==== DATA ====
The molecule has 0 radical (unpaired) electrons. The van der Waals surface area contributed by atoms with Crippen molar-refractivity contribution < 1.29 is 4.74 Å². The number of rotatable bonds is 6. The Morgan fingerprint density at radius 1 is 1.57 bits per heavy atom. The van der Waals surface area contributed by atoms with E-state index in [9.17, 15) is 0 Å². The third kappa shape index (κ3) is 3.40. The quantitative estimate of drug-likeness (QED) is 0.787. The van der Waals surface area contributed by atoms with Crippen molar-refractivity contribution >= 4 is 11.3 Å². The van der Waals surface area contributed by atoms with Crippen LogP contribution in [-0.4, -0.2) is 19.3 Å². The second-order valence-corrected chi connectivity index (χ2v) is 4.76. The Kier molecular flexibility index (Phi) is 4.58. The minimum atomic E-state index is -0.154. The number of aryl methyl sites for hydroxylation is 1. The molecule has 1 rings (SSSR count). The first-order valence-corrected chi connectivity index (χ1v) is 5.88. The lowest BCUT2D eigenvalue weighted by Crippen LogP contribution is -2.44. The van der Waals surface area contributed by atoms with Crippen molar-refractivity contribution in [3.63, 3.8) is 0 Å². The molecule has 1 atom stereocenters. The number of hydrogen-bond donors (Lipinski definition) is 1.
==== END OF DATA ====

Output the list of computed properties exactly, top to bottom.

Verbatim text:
The molecule has 0 radical (unpaired) electrons. The van der Waals surface area contributed by atoms with Crippen molar-refractivity contribution < 1.29 is 4.74 Å². The number of rotatable bonds is 6. The Morgan fingerprint density at radius 1 is 1.57 bits per heavy atom. The van der Waals surface area contributed by atoms with E-state index in [9.17, 15) is 0 Å². The third kappa shape index (κ3) is 3.40. The quantitative estimate of drug-likeness (QED) is 0.787. The van der Waals surface area contributed by atoms with Crippen molar-refractivity contribution >= 4 is 11.3 Å². The van der Waals surface area contributed by atoms with Crippen LogP contribution in [-0.4, -0.2) is 19.3 Å². The second-order valence-corrected chi connectivity index (χ2v) is 4.76. The Kier molecular flexibility index (Phi) is 4.58. The minimum atomic E-state index is -0.154. The number of aryl methyl sites for hydroxylation is 1. The molecule has 1 rings (SSSR count). The first-order valence-corrected chi connectivity index (χ1v) is 5.88. The lowest BCUT2D eigenvalue weighted by Crippen LogP contribution is -2.44. The van der Waals surface area contributed by atoms with Crippen molar-refractivity contribution in [3.63, 3.8) is 0 Å². The molecule has 1 atom stereocenters. The number of hydrogen-bond donors (Lipinski definition) is 1.